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antinomy

[an-tin-uh-mee] /ænˈtɪn ə mi/
noun, plural antinomies.
1.
opposition between one law, principle, rule, etc., and another.
2.
Philosophy. a contradiction between two statements, both apparently obtained by correct reasoning.
Origin of antinomy
1585-1595
1585-95; < Latin antinomia < Greek antinomía a contradiction between laws. See anti-, -nomy
Related forms
antinomic
[an-ti-nom-ik] /ˌæn tɪˈnɒm ɪk/ (Show IPA),
antinomical, adjective
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Based on the Random House Dictionary, © Random House, Inc. 2015.
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British Dictionary definitions for antinomy

antinomy

/ænˈtɪnəmɪ/
noun (pl) -mies
1.
opposition of one law, principle, or rule to another; contradiction within a law
2.
(philosophy) contradiction existing between two apparently indubitable propositions; paradox
Derived Forms
antinomic (ˌæntɪˈnɒmɪk) adjective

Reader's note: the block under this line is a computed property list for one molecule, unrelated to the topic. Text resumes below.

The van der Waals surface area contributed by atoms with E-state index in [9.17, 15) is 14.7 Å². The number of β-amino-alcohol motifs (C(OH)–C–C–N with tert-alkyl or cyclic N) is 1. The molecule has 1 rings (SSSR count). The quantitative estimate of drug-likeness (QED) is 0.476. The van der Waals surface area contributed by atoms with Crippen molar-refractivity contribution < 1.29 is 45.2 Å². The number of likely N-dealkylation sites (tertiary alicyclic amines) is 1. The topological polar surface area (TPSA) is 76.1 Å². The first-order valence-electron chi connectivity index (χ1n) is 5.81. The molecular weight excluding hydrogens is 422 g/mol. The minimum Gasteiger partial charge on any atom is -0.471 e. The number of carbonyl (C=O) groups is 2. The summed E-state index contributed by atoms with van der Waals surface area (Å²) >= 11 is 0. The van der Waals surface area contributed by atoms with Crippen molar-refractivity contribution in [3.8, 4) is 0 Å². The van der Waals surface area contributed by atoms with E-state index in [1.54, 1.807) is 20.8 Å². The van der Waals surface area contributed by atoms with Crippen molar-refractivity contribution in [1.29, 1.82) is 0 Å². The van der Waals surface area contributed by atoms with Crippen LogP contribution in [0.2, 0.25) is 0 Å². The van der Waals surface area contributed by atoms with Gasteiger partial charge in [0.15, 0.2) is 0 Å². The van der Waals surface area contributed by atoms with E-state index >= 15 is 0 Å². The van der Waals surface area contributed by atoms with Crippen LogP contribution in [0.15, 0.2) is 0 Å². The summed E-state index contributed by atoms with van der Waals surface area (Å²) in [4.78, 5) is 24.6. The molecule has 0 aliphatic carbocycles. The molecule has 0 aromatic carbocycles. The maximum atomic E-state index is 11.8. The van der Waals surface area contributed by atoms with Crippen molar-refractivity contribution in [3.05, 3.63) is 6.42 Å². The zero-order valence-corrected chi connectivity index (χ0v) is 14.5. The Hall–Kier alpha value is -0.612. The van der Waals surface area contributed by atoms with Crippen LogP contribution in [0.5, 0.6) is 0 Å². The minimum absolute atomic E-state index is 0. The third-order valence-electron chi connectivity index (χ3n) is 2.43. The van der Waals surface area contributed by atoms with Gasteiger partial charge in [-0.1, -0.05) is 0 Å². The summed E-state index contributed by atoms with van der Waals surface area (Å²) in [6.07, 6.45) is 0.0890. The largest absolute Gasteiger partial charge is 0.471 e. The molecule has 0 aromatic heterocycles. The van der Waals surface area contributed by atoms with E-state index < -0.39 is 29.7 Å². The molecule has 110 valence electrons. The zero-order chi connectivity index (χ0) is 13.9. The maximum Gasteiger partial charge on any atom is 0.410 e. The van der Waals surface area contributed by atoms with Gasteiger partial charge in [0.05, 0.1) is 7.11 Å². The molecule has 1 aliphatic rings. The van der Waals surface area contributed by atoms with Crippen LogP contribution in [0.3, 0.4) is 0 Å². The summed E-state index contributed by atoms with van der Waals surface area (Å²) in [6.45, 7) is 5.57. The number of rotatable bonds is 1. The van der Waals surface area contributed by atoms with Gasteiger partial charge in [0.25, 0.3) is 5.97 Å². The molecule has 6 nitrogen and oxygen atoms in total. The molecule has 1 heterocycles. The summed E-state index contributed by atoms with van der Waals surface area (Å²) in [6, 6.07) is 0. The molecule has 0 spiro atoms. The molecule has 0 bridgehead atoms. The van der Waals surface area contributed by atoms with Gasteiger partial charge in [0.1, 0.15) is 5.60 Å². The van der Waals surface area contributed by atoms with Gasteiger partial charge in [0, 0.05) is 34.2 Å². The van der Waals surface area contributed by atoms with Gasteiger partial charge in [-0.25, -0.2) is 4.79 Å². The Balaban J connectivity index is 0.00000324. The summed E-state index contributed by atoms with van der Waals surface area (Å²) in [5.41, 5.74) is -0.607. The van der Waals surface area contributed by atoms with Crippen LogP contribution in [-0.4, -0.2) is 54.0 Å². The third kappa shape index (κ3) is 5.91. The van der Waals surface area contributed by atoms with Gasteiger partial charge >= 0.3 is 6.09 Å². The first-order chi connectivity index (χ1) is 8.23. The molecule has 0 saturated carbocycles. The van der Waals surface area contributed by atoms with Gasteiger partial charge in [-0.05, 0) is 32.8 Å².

antinomically, adverb
Word Origin
C16: from Latin antinomia, from Greek: conflict between laws, from anti- + nomos law
Collins English Dictionary - Complete & Unabridged 2012 Digital Edition
© William Collins Sons & Co. Ltd. 1979, 1986 © HarperCollins
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Word Origin and History for antinomy
n.

1590s, "contradiction in the laws," from Latin antinomia, from Greek antinomia "ambiguity in the law," from anti- "against" (see anti-) + nomos "law" (see numismatics). As a term in logic, from 1802 (Kant).

Online Etymology Dictionary, © 2010 Douglas Harper
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